Discussion of the usefulness of indirect latency-based assessment of pedohebephilic interest
Alexander F. Schmidt
In this short workshop a brief introduction on indirect latency-based measures of sexual interest and their potential for forensic assessments will be given. It will focus on the multimethod Explicit and Implicit Sexual Interest Profile (EISIP, Banse, Schmidt, & Clarbour, 2010) consisting of self-report, viewing time, and Implicit Association Test measures of pedo-, hebe-, and teleiophilic sexual interest and how these can be used in clinical and forensic contexts. Limitations of these measures will be outlined that are a result of the underlying psychological processes that so far are only partly understood. There will be room to actively discuss the diagnostic potential as well as the limitations of latency-based assessment paradigms.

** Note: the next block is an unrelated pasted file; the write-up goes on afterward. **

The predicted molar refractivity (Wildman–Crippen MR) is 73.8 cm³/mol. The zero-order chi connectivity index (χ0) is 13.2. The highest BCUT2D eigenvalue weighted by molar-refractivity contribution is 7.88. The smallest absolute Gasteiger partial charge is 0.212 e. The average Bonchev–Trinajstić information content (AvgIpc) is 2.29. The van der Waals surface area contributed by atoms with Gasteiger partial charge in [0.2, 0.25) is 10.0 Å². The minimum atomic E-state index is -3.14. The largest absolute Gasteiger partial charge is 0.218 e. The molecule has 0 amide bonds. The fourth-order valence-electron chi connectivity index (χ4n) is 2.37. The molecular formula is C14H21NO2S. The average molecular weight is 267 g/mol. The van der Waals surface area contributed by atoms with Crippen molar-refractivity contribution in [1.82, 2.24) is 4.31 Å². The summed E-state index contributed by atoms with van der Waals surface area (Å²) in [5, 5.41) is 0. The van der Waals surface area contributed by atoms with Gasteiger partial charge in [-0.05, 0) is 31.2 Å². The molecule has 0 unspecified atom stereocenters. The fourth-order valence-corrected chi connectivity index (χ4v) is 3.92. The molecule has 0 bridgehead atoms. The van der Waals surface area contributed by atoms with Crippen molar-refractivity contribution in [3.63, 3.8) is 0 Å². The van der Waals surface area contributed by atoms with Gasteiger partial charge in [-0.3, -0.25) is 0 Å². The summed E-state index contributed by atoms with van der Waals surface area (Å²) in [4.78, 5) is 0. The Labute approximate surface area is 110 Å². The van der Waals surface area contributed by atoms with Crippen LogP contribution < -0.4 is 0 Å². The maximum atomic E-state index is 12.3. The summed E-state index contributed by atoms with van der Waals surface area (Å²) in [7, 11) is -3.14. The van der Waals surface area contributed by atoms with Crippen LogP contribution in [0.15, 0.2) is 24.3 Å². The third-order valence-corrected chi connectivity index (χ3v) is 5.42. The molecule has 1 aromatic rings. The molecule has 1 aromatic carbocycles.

Alexander F. Schmidt is a Senior Lecturer at the Johannes Gutenberg University Mainz, Germany where he teaches forensic psychology. He has an approbation as cognitive-behavioral psychotherapist for adults. His research interests include sexual behavior and criminal psychology with a focus on indirect latency-based measures of (paraphilic and atypical) sexual interests and how these are linked to sexual offending. Alexander has published extensively on sexual offending against children and forensic evaluations of sexual offenders as well as other forensic expert assessments. He serves as an expert witness on paraphilic interests in family and criminal court proceedings and has been working with offender and non-offending psychotherapy populations. He serves as an associate editor of the Archives of Sexual Behavior and is member on several editorial boards. He has been awarded with the Young Scientist's Best Dissertation Award from the Legal Psychology Division in the German Psychological Society (DGPs) for his PhD thesis on criminal responsibility assessment.